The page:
spiritual gifts of teaching, leading, and prophecy, just as men are. Often those gifts will be exercised in the single-gender
environment we call “women’s discipleship,” but not always.
When both men and women exercise their spiritual gifts, they fulfill rather than subvert God’s order. The body of Christ
thrives only when both our sons and daughters thrive. We believe that women can exercise all of the gifts mentioned in
Scripture while still honoring the biblical pattern of complementarity. Moreover, we believe that women can exercise these
gifts while still reserving the distinct role of pastor-elder for qualified men.
III. Women in The Church Today
A. What Is “Women’s Discipleship?”
Beyond their paramount identity as daughters of God, there are a number of more specific roles that women in the church
fulfill. Our women’s discipleship ministry aims to equip women in those roles, whether those women are unmarried or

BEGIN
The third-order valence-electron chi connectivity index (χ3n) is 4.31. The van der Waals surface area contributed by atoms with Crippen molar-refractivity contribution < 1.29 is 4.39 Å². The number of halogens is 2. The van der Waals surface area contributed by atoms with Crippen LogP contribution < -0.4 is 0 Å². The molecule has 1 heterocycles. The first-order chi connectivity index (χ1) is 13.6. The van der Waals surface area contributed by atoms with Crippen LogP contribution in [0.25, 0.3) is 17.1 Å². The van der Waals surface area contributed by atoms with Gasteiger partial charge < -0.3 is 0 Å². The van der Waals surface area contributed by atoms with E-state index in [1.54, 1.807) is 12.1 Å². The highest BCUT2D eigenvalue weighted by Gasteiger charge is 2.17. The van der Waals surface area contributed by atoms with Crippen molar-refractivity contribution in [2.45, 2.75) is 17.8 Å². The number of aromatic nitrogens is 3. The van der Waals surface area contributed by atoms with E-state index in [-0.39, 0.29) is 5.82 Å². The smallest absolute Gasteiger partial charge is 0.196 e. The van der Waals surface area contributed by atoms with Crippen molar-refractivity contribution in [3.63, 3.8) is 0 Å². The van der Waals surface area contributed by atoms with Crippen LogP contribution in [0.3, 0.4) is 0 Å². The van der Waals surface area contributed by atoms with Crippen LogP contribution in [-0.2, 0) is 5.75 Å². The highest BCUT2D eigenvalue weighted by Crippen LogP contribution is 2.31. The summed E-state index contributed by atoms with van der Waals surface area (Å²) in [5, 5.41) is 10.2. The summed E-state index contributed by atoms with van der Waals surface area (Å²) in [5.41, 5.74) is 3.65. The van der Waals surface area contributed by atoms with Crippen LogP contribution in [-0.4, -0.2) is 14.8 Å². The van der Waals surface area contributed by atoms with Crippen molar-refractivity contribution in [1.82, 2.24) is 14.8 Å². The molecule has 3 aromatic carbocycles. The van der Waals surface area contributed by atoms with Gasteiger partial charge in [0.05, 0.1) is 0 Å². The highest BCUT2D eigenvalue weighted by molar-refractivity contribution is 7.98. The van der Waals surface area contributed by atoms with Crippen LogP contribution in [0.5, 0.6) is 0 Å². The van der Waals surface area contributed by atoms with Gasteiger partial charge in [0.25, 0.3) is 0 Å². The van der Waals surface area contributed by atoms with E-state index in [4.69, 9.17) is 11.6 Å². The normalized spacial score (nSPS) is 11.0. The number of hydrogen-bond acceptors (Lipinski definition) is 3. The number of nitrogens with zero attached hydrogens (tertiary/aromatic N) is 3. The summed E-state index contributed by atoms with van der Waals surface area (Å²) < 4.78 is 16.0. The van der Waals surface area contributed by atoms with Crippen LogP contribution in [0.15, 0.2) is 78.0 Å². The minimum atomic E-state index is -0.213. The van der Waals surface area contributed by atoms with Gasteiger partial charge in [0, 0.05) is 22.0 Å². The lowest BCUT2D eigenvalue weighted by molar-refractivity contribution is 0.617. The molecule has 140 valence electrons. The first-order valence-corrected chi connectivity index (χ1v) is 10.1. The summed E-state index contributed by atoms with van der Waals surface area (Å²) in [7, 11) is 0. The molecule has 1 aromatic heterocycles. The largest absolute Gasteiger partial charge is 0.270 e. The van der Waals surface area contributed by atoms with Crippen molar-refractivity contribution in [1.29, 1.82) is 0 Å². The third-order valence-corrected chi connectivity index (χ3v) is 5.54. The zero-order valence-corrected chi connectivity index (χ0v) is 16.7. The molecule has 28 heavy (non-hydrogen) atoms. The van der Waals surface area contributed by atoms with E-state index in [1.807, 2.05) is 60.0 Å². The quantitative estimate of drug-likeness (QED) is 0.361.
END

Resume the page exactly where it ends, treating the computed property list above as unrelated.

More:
married, with children or without, employed by the church or not. We desire to celebrate the specific seasons that our
women are experiencing, including (but not limited to) marriage and motherhood, knowing that our society often disparages
the less visible ministry of home life.
Our women’s discipleship ministry, however, is not simply about equipping women to fulfill only those roles. It is about
unleashing women to leverage their complete complement of gifts for the kingdom of God. We want women to live out their
identity as daughters of God—growing deeper as disciples of Christ and multiplying themselves in the lives of others as
disciple-makers. This is one reason we use the term “Women’s Discipleship” rather than “Women’s Ministry” at the Summit:
We want to make it clear that our ministry among women is one founded on raising up and multiplying more faithful